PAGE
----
MONTPELIER – Kim Fried of Newark stood up near the end of a three-hour meeting devoted to the complex requirements of Vermont’s review process for approving energy projects such as ridgeline wind turbines.
His town, Fried said, has done what the state has long urged. It wrote a town plan, drafted through the hard work of volunteers, to set out the town’s vision of its future. Now it’s unclear how much weight that town plan – which opposes commercial-scale wind turbines – will be given by state regulators.
“Where do we get the financial ability to hire experts to testify for us? Where do we find the funds for legal help without bankrupting our town?” he asked members of the Governor’s Commission on Energy Generation Siting Policy.
“We need to figure out a way to allow the public to participate effectively and democratically,” he concluded.
Scattered applause broke out in the Statehouse meeting room where the governor’s commission was holding its first meeting. Half a dozen speakers rose to echo Fried’s concerns.
Gov. Peter Shumlin appointed the panel last month and charged it with suggesting improvements in the energy generation review process laid out in state law and carried out by the Public Service Board.
The panel Wednesday chose Jan Eastman of Peacham, a former secretary of Natural Resources, as its chairman. The other members are former House Speaker Gaye Symington, former Public Service Board Chairman Louise McCarren, former ANR Secretary Scott Johnstone and former Windham Regional Planning Commission Director Jim Matteau.
While the commission was asked to include all kinds of energy generation projects in its review, it is wind turbines that have caused the most widespread controversy in Vermont. Although three commercial projects have been built, and a third is under construction, there has been rising opposition in towns where new projects have been proposed.
Local officials and residents like Fried, who chairs the Newark Planning Commission, say they fear towns do not control their own fate when it comes to industrial projects that will change their ridgelines forever.
State policy, endorsed by the Legislature and the governor, calls for adding in-state renewable-energy generation as quickly as possible.
In the middle sit the Public Service Department – which represents the public interest in the review process – and the Public Service Board, which hears cases and decides them.
The conflict between local wishes and the reality of state law was made clear early in Wednesday’s meeting, as PSD Deputy Commissioner Sarah Hofmann outlined her department’s role.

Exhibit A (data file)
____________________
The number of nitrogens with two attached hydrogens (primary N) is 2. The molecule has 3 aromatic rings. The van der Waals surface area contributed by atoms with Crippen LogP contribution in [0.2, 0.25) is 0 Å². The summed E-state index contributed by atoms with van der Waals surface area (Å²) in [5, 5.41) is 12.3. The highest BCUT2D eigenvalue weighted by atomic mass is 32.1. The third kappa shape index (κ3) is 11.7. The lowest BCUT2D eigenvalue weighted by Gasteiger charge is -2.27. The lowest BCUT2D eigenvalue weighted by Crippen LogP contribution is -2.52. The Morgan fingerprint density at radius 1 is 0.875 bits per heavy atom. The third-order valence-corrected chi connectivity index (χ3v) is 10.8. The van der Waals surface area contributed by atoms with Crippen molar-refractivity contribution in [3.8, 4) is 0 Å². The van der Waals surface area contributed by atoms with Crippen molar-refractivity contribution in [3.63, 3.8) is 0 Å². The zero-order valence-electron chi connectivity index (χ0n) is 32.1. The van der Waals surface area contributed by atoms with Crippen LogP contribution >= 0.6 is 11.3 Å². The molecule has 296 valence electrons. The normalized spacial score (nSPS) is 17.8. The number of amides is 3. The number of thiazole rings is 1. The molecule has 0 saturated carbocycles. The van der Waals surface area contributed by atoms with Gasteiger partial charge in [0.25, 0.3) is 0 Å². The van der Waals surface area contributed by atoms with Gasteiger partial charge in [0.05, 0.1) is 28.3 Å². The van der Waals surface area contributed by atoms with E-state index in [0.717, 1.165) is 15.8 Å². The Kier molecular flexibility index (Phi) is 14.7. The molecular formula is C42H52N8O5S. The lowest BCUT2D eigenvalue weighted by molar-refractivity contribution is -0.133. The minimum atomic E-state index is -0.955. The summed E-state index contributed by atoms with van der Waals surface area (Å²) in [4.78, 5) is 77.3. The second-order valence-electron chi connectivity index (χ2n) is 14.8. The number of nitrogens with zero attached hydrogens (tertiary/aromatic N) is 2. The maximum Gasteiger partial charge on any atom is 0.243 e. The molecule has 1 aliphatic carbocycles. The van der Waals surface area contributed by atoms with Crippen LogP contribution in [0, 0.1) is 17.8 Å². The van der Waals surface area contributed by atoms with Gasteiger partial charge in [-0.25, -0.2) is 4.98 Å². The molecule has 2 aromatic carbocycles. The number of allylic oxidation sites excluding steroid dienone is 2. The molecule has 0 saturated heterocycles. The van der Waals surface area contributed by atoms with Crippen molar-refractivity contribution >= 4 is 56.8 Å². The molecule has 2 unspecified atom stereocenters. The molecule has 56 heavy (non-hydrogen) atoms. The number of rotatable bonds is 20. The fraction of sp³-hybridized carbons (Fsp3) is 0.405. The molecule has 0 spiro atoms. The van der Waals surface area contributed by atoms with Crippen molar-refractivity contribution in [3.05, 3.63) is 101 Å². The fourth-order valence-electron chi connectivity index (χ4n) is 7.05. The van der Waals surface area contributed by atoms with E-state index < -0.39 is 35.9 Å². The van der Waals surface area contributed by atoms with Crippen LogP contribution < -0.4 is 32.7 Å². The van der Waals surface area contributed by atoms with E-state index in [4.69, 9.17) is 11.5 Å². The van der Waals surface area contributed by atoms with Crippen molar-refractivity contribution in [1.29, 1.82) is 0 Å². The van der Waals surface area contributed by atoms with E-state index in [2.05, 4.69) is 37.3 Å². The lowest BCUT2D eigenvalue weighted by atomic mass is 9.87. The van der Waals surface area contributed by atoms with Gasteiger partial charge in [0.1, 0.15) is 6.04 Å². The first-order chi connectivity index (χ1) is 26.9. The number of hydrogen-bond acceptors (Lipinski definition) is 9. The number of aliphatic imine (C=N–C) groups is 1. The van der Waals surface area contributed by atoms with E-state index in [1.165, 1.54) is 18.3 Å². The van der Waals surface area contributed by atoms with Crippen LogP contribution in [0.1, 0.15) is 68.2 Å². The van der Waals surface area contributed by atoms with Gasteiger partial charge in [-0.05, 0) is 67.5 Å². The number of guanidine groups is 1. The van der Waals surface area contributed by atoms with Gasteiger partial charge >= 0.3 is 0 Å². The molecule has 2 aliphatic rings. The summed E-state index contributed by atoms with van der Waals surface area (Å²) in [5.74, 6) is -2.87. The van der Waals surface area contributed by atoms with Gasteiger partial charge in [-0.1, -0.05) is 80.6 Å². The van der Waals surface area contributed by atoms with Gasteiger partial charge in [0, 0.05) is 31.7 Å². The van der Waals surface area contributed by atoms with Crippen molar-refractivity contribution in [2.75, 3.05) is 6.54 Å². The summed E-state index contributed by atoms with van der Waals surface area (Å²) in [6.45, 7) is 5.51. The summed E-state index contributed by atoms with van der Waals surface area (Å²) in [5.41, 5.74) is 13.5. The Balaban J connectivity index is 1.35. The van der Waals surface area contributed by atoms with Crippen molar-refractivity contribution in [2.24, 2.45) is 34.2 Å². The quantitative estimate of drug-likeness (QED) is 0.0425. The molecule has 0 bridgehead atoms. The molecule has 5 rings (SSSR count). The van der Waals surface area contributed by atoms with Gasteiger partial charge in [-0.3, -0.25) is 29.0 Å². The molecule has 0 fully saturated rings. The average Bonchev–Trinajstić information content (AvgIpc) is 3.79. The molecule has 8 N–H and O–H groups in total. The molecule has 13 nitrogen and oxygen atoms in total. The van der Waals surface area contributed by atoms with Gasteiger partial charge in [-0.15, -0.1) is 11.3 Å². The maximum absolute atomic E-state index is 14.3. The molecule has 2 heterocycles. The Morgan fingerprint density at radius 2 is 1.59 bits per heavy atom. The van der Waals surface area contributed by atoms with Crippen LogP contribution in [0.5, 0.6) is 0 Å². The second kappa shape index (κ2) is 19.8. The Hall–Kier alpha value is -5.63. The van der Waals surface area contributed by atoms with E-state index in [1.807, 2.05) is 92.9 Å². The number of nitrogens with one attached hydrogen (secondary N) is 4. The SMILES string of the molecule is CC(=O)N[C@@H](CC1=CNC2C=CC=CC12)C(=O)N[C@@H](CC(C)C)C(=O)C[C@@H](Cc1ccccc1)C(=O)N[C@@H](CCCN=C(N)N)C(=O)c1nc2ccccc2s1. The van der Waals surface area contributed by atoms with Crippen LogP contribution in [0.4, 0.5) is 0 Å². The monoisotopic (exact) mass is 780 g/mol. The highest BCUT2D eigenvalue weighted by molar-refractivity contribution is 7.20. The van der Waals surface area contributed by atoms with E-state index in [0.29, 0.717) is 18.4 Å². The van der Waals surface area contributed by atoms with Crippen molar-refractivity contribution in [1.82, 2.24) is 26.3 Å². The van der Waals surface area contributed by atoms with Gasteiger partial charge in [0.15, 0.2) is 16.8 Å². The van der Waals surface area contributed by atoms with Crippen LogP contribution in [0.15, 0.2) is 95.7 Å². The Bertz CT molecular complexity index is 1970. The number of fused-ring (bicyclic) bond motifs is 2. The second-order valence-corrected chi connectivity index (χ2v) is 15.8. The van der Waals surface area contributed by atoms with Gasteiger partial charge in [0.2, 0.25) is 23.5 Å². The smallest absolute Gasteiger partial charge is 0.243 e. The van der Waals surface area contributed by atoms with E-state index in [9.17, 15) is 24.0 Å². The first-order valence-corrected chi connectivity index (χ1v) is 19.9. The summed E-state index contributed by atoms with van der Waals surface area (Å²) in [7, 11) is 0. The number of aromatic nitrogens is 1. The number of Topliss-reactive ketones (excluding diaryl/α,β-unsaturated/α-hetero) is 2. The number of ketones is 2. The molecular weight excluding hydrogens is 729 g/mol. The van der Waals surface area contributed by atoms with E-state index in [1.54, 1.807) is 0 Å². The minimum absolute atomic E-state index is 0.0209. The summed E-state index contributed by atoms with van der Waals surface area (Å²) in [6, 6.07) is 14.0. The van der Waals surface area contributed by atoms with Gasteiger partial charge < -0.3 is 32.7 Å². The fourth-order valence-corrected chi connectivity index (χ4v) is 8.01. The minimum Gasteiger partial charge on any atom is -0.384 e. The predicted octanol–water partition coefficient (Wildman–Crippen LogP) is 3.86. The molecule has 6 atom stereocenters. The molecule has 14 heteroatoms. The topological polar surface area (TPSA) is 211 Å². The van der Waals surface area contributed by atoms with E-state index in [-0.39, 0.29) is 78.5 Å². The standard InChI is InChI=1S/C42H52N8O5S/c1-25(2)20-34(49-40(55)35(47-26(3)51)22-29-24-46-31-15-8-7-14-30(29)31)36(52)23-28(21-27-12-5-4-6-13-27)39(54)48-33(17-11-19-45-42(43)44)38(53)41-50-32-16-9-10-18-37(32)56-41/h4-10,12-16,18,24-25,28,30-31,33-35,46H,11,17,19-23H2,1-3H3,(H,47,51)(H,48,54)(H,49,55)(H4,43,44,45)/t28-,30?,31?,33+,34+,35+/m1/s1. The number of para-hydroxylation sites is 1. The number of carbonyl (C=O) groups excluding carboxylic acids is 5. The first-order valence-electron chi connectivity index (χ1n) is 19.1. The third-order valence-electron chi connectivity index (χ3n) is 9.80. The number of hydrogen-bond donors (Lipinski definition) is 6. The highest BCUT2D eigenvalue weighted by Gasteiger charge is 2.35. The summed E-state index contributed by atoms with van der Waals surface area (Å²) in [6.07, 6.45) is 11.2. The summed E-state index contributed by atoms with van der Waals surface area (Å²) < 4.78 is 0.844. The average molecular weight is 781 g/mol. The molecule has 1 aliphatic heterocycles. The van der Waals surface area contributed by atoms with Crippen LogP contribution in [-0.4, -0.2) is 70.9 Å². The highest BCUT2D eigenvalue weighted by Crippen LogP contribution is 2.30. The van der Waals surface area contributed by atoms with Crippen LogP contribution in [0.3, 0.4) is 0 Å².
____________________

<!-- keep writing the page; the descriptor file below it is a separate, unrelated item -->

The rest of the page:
“Sometimes neighbors (of a project) will say, ‘You are not representing our interest,’” she told the panel. “But we are looking more broadly than that. We are representing the interests of all Vermonters.”
The Public Service Board is required to do a similar balancing act, state lawyers told the blue-ribbon panel. It must consider a town’s wishes, as well as the possible environmental costs of a project – but weighs them against the economic and energy benefits the project will produce.
One criterion the board considers is whether a project represents undue interference with orderly development of a region, as laid out in the town and regional plans, Hofmann said.
‘But I’m emphasizing ‘undue’ interference,” she said. “The board doesn’t have to decide with the region or municipality.”
Towns that want to be sure their interests are defended must hire lawyers and sometimes technical experts to provide evidence to the Public Service Board. Two of the local people who spoke said their towns feel like David facing Goliath.
“You have industrial-scale wind turbine projects that come to town that are going to change the whole nature of the town and the whole region,” Kathleen Iselin of East Haven told the panel. “The developers are able to come in and scout around for two or three years before the town even finds out. Then they spring (their PSB application) on the town, and the town has 30 days to respond.
“There’s something seriously wrong with that. You need to look at the fairness of this,” she said.
Eastman assured the audience the panel will hold hearings across the state in January and February to gather opinions from the public. The commission’s next meeting is Nov. 14, when members will hear from other states about their siting review process.
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